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* Most states look to reduce populations, close doors
* Ohio, Louisiana, Florida weigh prison sales
* Some states worry about threat of early release
By Lisa Lambert
WASHINGTON, May 20 U.S. states have been
shackled for years by the rising cost of keeping inmates in
prison. Now they are planning a getaway.
In the final stretch of approving budgets for the next
fiscal year, many statehouses want to save money by changing
incarceration policies and closing prisons. Florida is set to
bring in more private contractors to run its prisons while Ohio
and Louisiana consider selling theirs.
More than 2 million people are in state and federal prisons
and local jails, many in facilities funded by states. For
almost all states, corrections is a rapidly growing expense.
State spending on prisons shot up to $74 billion in 2007
from $63 billion in 1997, according to the U.S. Bureau of
Justice Statistics. Local government spending on jails rose to
$116 billion from $99 billion during that same time.
One of the main reasons for the high cost is that the
United States has the highest documented incarceration rate in
the world, according to the International Center for Prison
Studies at King's College London.
The American rate stood at 743 people incarcerated per
100,000 of the population, ahead of both Russia's rate of 585
and China's rate of 120. In contrast, the rate in England and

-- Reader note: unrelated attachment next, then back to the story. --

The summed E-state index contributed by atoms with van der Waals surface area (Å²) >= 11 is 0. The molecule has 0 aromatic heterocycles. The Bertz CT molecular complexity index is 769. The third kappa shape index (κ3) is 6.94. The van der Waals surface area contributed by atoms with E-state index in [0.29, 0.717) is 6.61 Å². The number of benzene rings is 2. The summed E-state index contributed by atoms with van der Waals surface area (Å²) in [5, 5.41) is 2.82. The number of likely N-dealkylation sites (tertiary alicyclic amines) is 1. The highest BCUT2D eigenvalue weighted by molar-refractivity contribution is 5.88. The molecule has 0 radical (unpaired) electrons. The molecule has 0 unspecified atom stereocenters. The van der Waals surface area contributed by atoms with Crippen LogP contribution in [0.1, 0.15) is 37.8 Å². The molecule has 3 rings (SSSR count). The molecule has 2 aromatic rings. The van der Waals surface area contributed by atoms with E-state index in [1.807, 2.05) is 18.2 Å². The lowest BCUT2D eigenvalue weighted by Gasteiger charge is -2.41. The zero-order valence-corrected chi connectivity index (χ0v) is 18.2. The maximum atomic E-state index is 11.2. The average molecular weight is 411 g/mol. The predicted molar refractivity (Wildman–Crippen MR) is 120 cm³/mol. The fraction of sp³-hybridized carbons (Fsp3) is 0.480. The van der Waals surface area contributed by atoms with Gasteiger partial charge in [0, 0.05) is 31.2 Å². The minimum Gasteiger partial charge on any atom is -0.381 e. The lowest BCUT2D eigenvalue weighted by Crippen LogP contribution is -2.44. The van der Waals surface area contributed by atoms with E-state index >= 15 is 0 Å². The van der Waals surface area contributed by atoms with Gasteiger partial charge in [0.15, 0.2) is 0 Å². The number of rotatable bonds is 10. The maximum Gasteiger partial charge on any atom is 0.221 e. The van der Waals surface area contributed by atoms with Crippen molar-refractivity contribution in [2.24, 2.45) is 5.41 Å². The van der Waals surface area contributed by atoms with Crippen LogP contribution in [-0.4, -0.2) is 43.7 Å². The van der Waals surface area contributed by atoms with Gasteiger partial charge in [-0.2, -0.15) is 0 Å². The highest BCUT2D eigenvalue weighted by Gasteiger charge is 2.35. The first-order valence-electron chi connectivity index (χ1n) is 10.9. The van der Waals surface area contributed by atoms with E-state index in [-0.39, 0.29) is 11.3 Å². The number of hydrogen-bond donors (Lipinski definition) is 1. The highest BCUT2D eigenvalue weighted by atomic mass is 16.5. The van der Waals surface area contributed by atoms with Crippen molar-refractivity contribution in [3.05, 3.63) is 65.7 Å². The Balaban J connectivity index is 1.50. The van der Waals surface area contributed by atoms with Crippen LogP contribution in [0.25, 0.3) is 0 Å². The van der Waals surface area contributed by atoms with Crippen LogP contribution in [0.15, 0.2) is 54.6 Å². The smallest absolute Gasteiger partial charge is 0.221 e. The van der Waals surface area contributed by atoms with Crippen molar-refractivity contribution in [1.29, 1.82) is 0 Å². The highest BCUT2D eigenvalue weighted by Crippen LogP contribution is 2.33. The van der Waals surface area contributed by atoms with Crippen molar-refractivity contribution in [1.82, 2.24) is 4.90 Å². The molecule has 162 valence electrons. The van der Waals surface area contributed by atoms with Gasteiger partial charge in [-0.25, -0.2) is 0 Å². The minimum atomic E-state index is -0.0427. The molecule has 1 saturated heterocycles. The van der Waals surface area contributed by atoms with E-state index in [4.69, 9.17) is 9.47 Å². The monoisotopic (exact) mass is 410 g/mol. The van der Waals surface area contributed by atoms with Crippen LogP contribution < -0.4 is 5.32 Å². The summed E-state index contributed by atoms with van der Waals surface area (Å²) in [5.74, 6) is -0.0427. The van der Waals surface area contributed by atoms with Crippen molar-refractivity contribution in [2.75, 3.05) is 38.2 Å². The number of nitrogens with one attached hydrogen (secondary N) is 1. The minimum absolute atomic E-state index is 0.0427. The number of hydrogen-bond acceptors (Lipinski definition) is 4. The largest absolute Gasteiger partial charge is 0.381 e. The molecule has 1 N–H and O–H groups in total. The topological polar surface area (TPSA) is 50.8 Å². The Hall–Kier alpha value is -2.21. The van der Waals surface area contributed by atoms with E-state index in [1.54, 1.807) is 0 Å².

Wales was 150, 117 in Canada, 96 in France, and 88 in Germany.
"Before the Great Recession hit, that was the standard
policy: let's lock them up," said John Thomasian, who has
analyzed U.S. corrections spending for the National Governors
Graphic showing how states fight rising prison cost:
With the average prisoner now costing $24,000 a year, most
states now want to cut prison populations to the point they can
close the facilities. Savings from a closed prison are so
significant that states may lay off corrections officers and
just let the buildings stand vacant.
"Even if it lies fallow, it's cheaper," Thomasian said.
Rising costs could even force states into a politically
unpopular position -- having to hike taxes to house criminals.
"Two of our three largest obligations for general revenue
tax dollars are facing unsustainable growth in the next few
years," Arkansas Governor Mike Beebe said in his annual address
in January. "Both our Medicaid costs and our prison population
are increasing, propelling us toward the unpalatable choice of
raising taxes or cutting services."
As the recession took hold, battles erupted in legislative
chambers across the country over slashing services and using
other once-unthinkable measures to save money. While state
revenue is improving, it hasn't reached pre-recession levels.
That means states must still close budget gaps totaling more
than $100 billion for the next fiscal year, which for most
starts on July 1.
THE GREAT ESCAPE
States are shrinking populations by offering inmates ways
to reduce sentences or by keeping people from going to prison
in the first place, said David Fathi, director of the National
Prison Project at the American Civil Liberties Union.
"These ideas have been around for a long time, but they are
getting a lot more traction now that states are having to look
at cutting essential services," he said.
Fathi's group is seeing states change regulations so a
person on parole will not go back to prison for a "technical"